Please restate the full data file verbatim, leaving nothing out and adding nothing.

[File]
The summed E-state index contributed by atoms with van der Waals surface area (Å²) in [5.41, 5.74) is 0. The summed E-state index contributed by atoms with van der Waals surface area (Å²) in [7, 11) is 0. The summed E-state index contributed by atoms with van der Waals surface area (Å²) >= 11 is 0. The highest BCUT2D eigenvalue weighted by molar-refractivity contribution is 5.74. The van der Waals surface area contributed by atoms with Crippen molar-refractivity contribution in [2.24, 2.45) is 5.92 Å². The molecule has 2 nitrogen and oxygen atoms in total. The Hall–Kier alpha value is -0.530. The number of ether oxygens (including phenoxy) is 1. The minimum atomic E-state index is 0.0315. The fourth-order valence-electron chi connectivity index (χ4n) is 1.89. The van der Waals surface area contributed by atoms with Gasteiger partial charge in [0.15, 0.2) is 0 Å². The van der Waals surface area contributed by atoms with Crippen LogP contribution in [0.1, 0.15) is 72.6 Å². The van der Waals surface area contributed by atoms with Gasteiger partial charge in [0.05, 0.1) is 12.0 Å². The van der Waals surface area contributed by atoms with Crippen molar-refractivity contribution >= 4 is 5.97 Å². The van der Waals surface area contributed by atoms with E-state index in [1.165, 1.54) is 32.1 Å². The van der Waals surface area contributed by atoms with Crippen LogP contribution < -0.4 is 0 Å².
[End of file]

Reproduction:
The summed E-state index contributed by atoms with van der Waals surface area (Å²) in [5.41, 5.74) is 0. The summed E-state index contributed by atoms with van der Waals surface area (Å²) in [7, 11) is 0. The summed E-state index contributed by atoms with van der Waals surface area (Å²) >= 11 is 0. The highest BCUT2D eigenvalue weighted by molar-refractivity contribution is 5.74. The van der Waals surface area contributed by atoms with Crippen molar-refractivity contribution in [2.24, 2.45) is 5.92 Å². The molecule has 2 nitrogen and oxygen atoms in total. The Hall–Kier alpha value is -0.530. The number of ether oxygens (including phenoxy) is 1. The minimum atomic E-state index is 0.0315. The fourth-order valence-electron chi connectivity index (χ4n) is 1.89. The van der Waals surface area contributed by atoms with Gasteiger partial charge in [0.15, 0.2) is 0 Å². The van der Waals surface area contributed by atoms with Crippen LogP contribution in [0.1, 0.15) is 72.6 Å². The van der Waals surface area contributed by atoms with Gasteiger partial charge in [0.05, 0.1) is 12.0 Å². The van der Waals surface area contributed by atoms with Crippen molar-refractivity contribution >= 4 is 5.97 Å². The van der Waals surface area contributed by atoms with E-state index in [1.165, 1.54) is 32.1 Å². The van der Waals surface area contributed by atoms with Crippen LogP contribution < -0.4 is 0 Å².